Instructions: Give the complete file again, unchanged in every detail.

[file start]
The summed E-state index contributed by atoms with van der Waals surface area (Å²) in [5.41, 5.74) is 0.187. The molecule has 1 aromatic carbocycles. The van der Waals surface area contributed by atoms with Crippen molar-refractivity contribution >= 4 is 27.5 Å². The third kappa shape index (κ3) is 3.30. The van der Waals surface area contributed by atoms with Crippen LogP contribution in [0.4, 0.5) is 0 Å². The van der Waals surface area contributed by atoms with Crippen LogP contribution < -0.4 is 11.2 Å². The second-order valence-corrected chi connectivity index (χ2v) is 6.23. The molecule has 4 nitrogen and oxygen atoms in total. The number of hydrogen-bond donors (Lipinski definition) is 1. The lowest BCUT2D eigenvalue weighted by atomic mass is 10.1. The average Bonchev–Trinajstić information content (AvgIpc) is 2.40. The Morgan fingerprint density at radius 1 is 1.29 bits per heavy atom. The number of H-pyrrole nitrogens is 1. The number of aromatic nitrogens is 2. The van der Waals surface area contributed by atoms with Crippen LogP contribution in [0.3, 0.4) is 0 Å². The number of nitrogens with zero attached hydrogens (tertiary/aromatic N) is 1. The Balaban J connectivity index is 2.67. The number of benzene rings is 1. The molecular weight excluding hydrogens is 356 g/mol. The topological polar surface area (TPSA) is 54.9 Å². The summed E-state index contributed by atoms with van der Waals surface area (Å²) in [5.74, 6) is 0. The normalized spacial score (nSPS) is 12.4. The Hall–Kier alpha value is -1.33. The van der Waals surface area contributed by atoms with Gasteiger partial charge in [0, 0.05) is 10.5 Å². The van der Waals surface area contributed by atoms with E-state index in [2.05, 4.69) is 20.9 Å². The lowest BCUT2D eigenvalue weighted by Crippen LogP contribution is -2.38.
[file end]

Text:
The summed E-state index contributed by atoms with van der Waals surface area (Å²) in [5.41, 5.74) is 0.187. The molecule has 1 aromatic carbocycles. The van der Waals surface area contributed by atoms with Crippen molar-refractivity contribution >= 4 is 27.5 Å². The third kappa shape index (κ3) is 3.30. The van der Waals surface area contributed by atoms with Crippen LogP contribution in [0.4, 0.5) is 0 Å². The van der Waals surface area contributed by atoms with Crippen LogP contribution < -0.4 is 11.2 Å². The second-order valence-corrected chi connectivity index (χ2v) is 6.23. The molecule has 4 nitrogen and oxygen atoms in total. The number of hydrogen-bond donors (Lipinski definition) is 1. The lowest BCUT2D eigenvalue weighted by atomic mass is 10.1. The average Bonchev–Trinajstić information content (AvgIpc) is 2.40. The Morgan fingerprint density at radius 1 is 1.29 bits per heavy atom. The number of H-pyrrole nitrogens is 1. The number of aromatic nitrogens is 2. The van der Waals surface area contributed by atoms with Crippen LogP contribution in [0.3, 0.4) is 0 Å². The number of nitrogens with zero attached hydrogens (tertiary/aromatic N) is 1. The Balaban J connectivity index is 2.67. The number of benzene rings is 1. The molecular weight excluding hydrogens is 356 g/mol. The topological polar surface area (TPSA) is 54.9 Å². The summed E-state index contributed by atoms with van der Waals surface area (Å²) in [5.74, 6) is 0. The normalized spacial score (nSPS) is 12.4. The Hall–Kier alpha value is -1.33. The van der Waals surface area contributed by atoms with Gasteiger partial charge in [0, 0.05) is 10.5 Å². The van der Waals surface area contributed by atoms with E-state index in [2.05, 4.69) is 20.9 Å². The lowest BCUT2D eigenvalue weighted by Crippen LogP contribution is -2.38.